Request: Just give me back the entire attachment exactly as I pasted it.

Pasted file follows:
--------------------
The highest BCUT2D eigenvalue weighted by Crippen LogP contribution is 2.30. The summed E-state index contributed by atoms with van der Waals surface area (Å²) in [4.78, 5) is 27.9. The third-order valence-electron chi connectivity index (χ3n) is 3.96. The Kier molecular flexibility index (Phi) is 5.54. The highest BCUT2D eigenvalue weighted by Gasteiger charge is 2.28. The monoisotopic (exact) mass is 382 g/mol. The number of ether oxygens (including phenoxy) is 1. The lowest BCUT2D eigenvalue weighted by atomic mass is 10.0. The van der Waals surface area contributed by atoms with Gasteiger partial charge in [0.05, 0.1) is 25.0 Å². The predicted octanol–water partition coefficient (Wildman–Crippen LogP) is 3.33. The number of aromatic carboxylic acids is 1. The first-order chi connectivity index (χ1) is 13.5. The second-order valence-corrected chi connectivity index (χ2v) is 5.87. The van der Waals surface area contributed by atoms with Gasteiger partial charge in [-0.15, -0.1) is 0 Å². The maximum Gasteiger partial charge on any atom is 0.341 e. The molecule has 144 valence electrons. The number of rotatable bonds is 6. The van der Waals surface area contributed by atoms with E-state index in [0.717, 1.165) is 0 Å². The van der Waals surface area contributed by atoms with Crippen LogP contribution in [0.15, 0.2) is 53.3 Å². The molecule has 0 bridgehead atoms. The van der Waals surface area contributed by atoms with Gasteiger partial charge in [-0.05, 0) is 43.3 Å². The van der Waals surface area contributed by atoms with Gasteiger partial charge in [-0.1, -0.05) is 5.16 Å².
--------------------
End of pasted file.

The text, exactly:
The highest BCUT2D eigenvalue weighted by Crippen LogP contribution is 2.30. The summed E-state index contributed by atoms with van der Waals surface area (Å²) in [4.78, 5) is 27.9. The third-order valence-electron chi connectivity index (χ3n) is 3.96. The Kier molecular flexibility index (Phi) is 5.54. The highest BCUT2D eigenvalue weighted by Gasteiger charge is 2.28. The monoisotopic (exact) mass is 382 g/mol. The number of ether oxygens (including phenoxy) is 1. The lowest BCUT2D eigenvalue weighted by atomic mass is 10.0. The van der Waals surface area contributed by atoms with Gasteiger partial charge in [0.05, 0.1) is 25.0 Å². The predicted octanol–water partition coefficient (Wildman–Crippen LogP) is 3.33. The number of aromatic carboxylic acids is 1. The first-order chi connectivity index (χ1) is 13.5. The second-order valence-corrected chi connectivity index (χ2v) is 5.87. The van der Waals surface area contributed by atoms with Gasteiger partial charge in [-0.15, -0.1) is 0 Å². The maximum Gasteiger partial charge on any atom is 0.341 e. The molecule has 144 valence electrons. The number of rotatable bonds is 6. The van der Waals surface area contributed by atoms with E-state index in [0.717, 1.165) is 0 Å². The van der Waals surface area contributed by atoms with Crippen LogP contribution in [0.15, 0.2) is 53.3 Å². The molecule has 0 bridgehead atoms. The van der Waals surface area contributed by atoms with Gasteiger partial charge in [-0.05, 0) is 43.3 Å². The van der Waals surface area contributed by atoms with Gasteiger partial charge in [-0.1, -0.05) is 5.16 Å².